Capital construction halts to allow first-graders to continue tradition
When work began on Phase 1 of Broadalbin-Perth’s $39.7 million capital project, first-grade teacher Cindy Hartney had one question: Would her class be able to take its yearly trip into the woods behind The Learning Community? On the morning of Thursday, June 1, construction stopped so that Hartney and her class could take that trip into the woods to carry on a tradition that is now in its seventh year.
The students’ mission: Bury a time capsule filled with individual and class mementos, student artwork and writing, and letters from their teachers. Hartney’s hope is that the students will return to the site of the buried time capsule 11 years from now when they are preparing to graduate from Broadalbin-Perth High School.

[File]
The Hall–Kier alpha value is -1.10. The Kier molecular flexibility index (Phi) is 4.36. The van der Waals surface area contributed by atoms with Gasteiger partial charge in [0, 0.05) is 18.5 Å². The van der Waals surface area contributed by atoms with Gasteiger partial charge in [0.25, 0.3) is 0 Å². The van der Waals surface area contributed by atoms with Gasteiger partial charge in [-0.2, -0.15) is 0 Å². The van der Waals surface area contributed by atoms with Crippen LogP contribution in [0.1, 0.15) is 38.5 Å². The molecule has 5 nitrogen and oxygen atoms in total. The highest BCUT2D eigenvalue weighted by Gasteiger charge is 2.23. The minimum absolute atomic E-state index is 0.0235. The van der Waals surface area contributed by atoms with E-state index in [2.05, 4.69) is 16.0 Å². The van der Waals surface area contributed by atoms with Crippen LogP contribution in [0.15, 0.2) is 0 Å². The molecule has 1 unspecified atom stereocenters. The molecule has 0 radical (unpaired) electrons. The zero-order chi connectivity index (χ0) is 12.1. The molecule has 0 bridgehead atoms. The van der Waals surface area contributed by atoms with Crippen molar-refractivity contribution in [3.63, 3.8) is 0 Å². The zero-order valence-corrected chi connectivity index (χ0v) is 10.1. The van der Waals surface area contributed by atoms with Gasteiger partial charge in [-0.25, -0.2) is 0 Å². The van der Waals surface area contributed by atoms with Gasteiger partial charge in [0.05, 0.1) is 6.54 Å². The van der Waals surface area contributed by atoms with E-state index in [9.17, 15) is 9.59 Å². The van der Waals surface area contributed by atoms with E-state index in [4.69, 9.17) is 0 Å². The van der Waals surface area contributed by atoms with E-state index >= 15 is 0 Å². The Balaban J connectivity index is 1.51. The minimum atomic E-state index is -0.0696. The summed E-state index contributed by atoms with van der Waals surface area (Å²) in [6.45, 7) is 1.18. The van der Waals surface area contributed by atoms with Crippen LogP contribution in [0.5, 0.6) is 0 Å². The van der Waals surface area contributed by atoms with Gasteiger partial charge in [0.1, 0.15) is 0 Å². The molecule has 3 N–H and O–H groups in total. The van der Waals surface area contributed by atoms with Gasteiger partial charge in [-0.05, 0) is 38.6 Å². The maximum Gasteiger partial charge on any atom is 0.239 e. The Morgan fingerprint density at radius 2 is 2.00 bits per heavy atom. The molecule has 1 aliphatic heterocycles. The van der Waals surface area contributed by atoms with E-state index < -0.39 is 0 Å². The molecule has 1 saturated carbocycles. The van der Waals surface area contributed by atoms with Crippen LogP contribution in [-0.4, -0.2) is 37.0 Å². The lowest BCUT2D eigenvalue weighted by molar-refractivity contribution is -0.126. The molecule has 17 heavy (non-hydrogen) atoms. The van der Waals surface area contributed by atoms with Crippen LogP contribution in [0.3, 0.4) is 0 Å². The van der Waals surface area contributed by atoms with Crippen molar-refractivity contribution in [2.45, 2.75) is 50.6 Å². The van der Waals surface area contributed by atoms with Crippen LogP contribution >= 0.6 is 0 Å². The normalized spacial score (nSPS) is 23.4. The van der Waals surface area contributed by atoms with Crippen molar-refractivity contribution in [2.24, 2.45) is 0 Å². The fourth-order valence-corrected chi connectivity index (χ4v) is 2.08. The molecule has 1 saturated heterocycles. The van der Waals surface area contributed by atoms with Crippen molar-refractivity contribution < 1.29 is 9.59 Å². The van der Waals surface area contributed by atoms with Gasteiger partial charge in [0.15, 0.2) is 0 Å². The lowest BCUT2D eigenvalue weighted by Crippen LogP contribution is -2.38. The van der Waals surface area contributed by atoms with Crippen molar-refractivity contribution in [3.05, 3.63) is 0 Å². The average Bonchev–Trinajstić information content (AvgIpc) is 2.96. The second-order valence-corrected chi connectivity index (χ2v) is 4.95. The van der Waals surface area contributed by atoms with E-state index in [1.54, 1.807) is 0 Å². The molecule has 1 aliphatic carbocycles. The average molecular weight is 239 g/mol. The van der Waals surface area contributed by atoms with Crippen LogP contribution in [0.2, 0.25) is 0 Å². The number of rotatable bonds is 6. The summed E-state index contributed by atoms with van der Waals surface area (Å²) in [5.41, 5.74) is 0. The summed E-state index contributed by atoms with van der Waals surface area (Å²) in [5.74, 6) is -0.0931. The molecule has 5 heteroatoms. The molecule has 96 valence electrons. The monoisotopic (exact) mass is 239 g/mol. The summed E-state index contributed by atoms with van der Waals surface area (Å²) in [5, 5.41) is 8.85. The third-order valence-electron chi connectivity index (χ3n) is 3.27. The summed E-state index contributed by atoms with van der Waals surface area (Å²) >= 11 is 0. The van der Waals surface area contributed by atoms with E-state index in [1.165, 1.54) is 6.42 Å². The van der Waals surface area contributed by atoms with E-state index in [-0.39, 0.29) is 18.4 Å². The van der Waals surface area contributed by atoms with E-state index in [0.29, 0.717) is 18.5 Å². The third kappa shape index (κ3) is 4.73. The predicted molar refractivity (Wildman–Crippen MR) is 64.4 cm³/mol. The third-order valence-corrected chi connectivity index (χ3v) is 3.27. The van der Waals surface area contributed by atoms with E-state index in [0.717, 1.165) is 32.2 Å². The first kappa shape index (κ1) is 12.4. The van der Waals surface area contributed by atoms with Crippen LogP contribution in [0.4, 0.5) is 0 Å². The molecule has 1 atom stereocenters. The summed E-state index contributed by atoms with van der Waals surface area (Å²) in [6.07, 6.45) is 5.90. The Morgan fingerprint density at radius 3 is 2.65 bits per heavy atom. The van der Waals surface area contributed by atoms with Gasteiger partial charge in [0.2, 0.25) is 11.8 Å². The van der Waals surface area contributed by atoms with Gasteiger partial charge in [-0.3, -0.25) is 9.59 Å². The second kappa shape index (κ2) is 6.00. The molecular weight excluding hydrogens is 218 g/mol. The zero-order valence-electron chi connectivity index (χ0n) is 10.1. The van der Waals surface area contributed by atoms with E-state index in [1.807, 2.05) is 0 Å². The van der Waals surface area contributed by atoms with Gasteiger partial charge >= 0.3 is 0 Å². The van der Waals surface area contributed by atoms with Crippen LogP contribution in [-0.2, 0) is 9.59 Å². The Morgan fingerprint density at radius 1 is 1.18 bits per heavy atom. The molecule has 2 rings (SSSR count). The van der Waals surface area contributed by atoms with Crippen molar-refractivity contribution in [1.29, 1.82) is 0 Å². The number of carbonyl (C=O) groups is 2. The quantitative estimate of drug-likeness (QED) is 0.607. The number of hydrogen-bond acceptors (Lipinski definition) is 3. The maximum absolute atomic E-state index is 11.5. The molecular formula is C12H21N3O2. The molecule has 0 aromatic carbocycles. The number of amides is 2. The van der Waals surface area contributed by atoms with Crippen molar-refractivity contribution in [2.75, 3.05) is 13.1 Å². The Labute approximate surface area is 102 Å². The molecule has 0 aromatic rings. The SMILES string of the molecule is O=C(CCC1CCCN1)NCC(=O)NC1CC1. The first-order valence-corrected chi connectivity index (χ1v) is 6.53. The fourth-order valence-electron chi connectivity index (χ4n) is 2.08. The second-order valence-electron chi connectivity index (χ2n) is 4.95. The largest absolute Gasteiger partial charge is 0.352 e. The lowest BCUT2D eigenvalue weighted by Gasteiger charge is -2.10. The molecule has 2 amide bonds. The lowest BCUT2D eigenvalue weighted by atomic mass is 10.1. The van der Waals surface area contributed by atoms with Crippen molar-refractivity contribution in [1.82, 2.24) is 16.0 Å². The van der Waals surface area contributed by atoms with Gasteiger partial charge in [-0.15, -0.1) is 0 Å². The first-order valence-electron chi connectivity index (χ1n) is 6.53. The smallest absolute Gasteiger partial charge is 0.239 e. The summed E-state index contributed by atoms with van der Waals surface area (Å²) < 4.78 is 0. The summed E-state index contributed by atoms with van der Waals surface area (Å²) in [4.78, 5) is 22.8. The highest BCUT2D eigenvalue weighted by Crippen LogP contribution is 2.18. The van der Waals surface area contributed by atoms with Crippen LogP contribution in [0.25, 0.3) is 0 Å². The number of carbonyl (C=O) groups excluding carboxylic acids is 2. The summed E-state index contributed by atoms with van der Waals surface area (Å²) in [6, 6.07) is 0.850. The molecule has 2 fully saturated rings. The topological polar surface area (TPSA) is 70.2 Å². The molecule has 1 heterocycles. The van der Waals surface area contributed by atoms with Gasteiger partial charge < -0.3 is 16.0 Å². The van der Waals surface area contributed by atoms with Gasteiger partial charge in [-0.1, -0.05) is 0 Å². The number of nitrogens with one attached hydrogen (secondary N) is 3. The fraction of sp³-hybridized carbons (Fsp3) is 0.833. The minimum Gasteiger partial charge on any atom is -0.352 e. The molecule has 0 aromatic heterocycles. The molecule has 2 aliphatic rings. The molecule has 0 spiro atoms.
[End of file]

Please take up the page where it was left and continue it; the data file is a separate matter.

Hartney, her students and parent volunteers were accompanied to the capsule’s burial site by Nolan Smith, construction site representative for CSArch, the district’s architecture firm. Smith helped the children and adults navigate a muddy construction field and clamber through wooded areas to reach the existing nature trail.
“They definitely made some memories today,” Hartney said about the students’ unusual trek to the time capsule burial location. “They’ll be talking about this for years to come.”
The outdoor classroom, which is near where Hartney’s classes have buried their time capsules, is not being affected by the capital project. Hartney plans to continue this annual tradition with her classes in future years, unobstructed by construction work.